Rusty Hazelden Launches The Art of V-Ray Vol. 1
Visual effects artist Rusty Hazelden has released an in-depth 4 part V-Ray tutorial series on YouTube. The Art of V-Ray, Volume 1 is a practical guide to mastering the V-Ray renderer in Autodesk Maya.
Watch the V-Ray tutorial series today on the Rusty Hazelden YouTube Channel:
Discover how to harness the power of V-Ray through a series of in-depth Maya tutorials that focus on rendering an exciting television commercial featuring colorful splashes of paint.
V-Ray is an Academy Award-winning production renderer used to create blockbuster movies, high-end television commercials, and everything in between.
In this tutorial series, visual effects artist Rusty Hazelden breaks down a series of shots in a television commercial and reveals the techniques used to render colorful splashes of paint using V-Ray for Maya.
The fluid simulations were created in Maya using the Phoenix FD plug-in and saved as Alembic cache files.
Essential topics include: an in-depth look at the V-Ray frame buffer and the V-Ray render settings, adjusting lights and materials in real-time using the V-Ray IPR renderer, and a comparison of progressive and bucket rendering modes.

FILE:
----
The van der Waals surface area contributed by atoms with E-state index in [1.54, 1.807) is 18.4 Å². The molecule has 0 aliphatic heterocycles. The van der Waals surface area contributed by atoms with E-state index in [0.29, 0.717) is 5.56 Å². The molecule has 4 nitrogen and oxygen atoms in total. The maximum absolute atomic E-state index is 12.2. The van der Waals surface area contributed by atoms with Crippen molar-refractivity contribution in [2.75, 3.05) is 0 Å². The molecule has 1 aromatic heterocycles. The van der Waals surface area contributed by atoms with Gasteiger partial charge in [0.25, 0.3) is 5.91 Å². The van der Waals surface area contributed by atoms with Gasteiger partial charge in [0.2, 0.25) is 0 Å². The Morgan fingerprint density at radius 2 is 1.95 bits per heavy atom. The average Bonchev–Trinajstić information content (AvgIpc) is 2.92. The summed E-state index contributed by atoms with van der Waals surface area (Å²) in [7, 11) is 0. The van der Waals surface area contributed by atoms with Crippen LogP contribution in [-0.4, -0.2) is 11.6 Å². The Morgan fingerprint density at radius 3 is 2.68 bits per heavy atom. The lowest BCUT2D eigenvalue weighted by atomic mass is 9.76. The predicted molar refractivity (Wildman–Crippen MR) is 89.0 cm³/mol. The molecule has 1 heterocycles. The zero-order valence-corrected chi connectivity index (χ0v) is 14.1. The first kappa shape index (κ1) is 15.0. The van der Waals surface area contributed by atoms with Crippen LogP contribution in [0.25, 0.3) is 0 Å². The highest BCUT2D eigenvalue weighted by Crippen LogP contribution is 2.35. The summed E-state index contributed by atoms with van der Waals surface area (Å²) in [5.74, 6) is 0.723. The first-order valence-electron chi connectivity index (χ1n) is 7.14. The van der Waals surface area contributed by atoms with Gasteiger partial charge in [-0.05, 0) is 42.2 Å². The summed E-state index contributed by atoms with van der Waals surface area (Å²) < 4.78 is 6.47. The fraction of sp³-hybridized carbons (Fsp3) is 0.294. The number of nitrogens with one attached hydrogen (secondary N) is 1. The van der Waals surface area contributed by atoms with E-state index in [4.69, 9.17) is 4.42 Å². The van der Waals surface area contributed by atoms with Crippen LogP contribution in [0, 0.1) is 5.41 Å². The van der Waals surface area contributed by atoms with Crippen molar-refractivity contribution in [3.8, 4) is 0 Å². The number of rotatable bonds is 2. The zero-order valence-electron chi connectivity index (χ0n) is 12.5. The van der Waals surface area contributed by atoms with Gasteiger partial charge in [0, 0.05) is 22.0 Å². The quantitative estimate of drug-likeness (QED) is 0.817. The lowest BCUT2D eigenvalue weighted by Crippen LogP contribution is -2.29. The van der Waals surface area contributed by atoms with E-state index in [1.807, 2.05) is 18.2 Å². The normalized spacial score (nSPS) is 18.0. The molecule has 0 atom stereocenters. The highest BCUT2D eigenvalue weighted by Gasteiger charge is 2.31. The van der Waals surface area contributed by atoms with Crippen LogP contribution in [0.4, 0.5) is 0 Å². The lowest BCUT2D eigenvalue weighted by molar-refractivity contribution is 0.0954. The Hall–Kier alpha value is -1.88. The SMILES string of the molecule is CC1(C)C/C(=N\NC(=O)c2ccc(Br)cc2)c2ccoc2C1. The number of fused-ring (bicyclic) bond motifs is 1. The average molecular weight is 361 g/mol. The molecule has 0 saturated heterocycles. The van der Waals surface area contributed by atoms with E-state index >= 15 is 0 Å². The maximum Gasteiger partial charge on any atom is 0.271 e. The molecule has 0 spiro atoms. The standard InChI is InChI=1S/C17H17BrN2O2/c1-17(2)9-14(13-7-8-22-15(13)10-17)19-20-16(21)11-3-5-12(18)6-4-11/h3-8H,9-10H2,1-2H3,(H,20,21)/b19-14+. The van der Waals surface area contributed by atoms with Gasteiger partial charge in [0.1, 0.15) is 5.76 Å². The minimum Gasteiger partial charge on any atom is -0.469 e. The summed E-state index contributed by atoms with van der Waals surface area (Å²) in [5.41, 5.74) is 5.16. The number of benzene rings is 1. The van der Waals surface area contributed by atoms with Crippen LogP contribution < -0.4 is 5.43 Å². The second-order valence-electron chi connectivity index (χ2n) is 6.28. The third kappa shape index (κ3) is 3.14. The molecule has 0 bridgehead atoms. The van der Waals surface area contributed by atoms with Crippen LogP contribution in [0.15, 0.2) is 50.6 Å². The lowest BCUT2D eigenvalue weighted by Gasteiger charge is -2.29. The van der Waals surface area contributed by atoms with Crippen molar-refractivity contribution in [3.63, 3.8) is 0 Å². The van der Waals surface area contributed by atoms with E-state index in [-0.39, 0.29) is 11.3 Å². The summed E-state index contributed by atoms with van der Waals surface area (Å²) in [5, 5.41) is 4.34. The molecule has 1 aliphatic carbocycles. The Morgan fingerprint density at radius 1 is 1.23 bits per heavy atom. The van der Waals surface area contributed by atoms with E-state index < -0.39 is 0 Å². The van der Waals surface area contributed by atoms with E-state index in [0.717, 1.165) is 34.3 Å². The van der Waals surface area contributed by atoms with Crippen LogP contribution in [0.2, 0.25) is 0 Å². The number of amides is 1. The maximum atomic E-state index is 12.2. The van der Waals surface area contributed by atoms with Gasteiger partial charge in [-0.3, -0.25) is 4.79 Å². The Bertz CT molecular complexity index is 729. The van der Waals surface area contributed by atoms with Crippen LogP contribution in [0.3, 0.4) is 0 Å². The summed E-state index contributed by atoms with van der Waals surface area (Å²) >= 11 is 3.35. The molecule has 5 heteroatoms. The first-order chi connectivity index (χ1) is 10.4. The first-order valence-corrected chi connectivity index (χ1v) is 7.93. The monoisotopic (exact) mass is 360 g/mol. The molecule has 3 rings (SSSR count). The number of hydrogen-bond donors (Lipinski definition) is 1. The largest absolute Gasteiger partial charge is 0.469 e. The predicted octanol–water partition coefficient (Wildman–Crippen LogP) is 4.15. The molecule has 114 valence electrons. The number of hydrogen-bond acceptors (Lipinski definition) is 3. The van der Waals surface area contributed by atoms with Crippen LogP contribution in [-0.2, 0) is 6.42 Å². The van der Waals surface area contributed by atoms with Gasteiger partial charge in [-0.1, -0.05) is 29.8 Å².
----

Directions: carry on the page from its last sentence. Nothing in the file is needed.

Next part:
Find out whether you should render your next V-Ray project on the GPU or CPU.
Learn a wide range of lighting techniques that can be used to create a dramatic studio environment.
Discover how to enhance the realism of a shot by enabling motion blur with the V-Ray Physical Camera.
Advanced topics include: using the V-Ray light lister to adjust light attributes, creating render elements, and viewing them in the VFB, viewing Alembic caches using a variety of display modes, and batch rendering an animation to multichannel EXR files.
Along the way, learn numerous tips for efficient rendering including how to speed up your renders by using test resolutions in the VFB, unlock the hidden IPR debug shading modes, and discover how to use the powerful V-Ray denoiser to slash render times.
Rusty Hazelden is a visual effects artist with a passion for movies. He makes videos on YouTube about movie visual effects techniques using Maya, RenderMan, and V-Ray.